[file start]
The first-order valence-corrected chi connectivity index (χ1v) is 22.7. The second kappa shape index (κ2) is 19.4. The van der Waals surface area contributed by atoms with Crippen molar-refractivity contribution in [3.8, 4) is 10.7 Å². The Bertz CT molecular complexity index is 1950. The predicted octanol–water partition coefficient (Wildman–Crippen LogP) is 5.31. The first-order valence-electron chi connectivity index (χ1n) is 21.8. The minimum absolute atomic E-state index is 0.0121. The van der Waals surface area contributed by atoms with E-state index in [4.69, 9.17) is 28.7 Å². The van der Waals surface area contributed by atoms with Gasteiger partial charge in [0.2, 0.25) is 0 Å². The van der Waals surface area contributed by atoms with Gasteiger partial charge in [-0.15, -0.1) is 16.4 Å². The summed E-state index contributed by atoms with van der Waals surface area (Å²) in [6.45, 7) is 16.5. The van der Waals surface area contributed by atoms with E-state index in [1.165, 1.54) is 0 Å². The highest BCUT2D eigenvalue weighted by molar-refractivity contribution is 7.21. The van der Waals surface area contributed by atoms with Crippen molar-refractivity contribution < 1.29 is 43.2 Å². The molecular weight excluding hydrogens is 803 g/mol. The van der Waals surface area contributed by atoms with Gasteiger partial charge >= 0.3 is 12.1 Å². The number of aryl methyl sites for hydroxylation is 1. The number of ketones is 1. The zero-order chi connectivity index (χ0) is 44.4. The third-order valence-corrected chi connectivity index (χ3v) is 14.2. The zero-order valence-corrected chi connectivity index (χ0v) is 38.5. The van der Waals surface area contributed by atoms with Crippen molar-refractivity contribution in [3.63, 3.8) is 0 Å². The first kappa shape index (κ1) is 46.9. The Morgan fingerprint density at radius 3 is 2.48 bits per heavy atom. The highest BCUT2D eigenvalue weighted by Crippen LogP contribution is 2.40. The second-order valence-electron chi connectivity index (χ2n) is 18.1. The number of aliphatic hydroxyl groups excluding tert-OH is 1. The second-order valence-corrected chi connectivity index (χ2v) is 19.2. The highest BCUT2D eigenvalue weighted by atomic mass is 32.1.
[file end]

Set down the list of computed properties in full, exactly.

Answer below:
The first-order valence-corrected chi connectivity index (χ1v) is 22.7. The second kappa shape index (κ2) is 19.4. The van der Waals surface area contributed by atoms with Crippen molar-refractivity contribution in [3.8, 4) is 10.7 Å². The Bertz CT molecular complexity index is 1950. The predicted octanol–water partition coefficient (Wildman–Crippen LogP) is 5.31. The first-order valence-electron chi connectivity index (χ1n) is 21.8. The minimum absolute atomic E-state index is 0.0121. The van der Waals surface area contributed by atoms with E-state index in [4.69, 9.17) is 28.7 Å². The van der Waals surface area contributed by atoms with Gasteiger partial charge in [0.2, 0.25) is 0 Å². The van der Waals surface area contributed by atoms with Gasteiger partial charge in [-0.15, -0.1) is 16.4 Å². The summed E-state index contributed by atoms with van der Waals surface area (Å²) in [6.45, 7) is 16.5. The van der Waals surface area contributed by atoms with E-state index in [1.165, 1.54) is 0 Å². The highest BCUT2D eigenvalue weighted by molar-refractivity contribution is 7.21. The van der Waals surface area contributed by atoms with Crippen molar-refractivity contribution < 1.29 is 43.2 Å². The molecular weight excluding hydrogens is 803 g/mol. The van der Waals surface area contributed by atoms with Gasteiger partial charge >= 0.3 is 12.1 Å². The number of aryl methyl sites for hydroxylation is 1. The number of ketones is 1. The zero-order chi connectivity index (χ0) is 44.4. The third-order valence-corrected chi connectivity index (χ3v) is 14.2. The zero-order valence-corrected chi connectivity index (χ0v) is 38.5. The van der Waals surface area contributed by atoms with Crippen molar-refractivity contribution in [3.63, 3.8) is 0 Å². The first kappa shape index (κ1) is 46.9. The Morgan fingerprint density at radius 3 is 2.48 bits per heavy atom. The highest BCUT2D eigenvalue weighted by Crippen LogP contribution is 2.40. The second-order valence-electron chi connectivity index (χ2n) is 18.1. The number of aliphatic hydroxyl groups excluding tert-OH is 1. The second-order valence-corrected chi connectivity index (χ2v) is 19.2. The highest BCUT2D eigenvalue weighted by atomic mass is 32.1.